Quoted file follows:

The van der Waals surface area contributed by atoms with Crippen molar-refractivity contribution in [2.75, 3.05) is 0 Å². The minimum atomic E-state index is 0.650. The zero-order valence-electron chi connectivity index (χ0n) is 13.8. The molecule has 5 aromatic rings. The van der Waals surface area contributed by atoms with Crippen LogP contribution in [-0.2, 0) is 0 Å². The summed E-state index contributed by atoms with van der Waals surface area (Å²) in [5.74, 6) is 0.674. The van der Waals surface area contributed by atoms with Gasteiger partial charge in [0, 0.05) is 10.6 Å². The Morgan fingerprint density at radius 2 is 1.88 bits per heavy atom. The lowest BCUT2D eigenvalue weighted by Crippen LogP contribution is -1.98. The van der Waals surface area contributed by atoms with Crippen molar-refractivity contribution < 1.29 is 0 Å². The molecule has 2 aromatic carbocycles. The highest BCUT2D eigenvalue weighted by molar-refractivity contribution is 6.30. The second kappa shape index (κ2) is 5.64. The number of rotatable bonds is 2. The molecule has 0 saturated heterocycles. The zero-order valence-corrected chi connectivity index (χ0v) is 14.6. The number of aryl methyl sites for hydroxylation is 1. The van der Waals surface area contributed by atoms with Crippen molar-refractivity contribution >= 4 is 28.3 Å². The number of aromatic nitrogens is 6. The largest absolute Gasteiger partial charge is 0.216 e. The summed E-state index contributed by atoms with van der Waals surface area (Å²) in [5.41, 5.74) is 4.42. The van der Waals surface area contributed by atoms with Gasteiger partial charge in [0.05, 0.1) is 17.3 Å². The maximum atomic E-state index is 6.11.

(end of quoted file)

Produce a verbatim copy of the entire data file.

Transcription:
The van der Waals surface area contributed by atoms with Crippen molar-refractivity contribution in [2.75, 3.05) is 0 Å². The minimum atomic E-state index is 0.650. The zero-order valence-electron chi connectivity index (χ0n) is 13.8. The molecule has 5 aromatic rings. The van der Waals surface area contributed by atoms with Crippen LogP contribution in [-0.2, 0) is 0 Å². The summed E-state index contributed by atoms with van der Waals surface area (Å²) in [5.74, 6) is 0.674. The van der Waals surface area contributed by atoms with Gasteiger partial charge in [0, 0.05) is 10.6 Å². The Morgan fingerprint density at radius 2 is 1.88 bits per heavy atom. The lowest BCUT2D eigenvalue weighted by Crippen LogP contribution is -1.98. The van der Waals surface area contributed by atoms with Crippen molar-refractivity contribution < 1.29 is 0 Å². The molecule has 2 aromatic carbocycles. The highest BCUT2D eigenvalue weighted by molar-refractivity contribution is 6.30. The second kappa shape index (κ2) is 5.64. The number of rotatable bonds is 2. The molecule has 0 saturated heterocycles. The zero-order valence-corrected chi connectivity index (χ0v) is 14.6. The number of aryl methyl sites for hydroxylation is 1. The van der Waals surface area contributed by atoms with Crippen molar-refractivity contribution >= 4 is 28.3 Å². The number of aromatic nitrogens is 6. The largest absolute Gasteiger partial charge is 0.216 e. The summed E-state index contributed by atoms with van der Waals surface area (Å²) in [5.41, 5.74) is 4.42. The van der Waals surface area contributed by atoms with Gasteiger partial charge in [0.05, 0.1) is 17.3 Å². The maximum atomic E-state index is 6.11.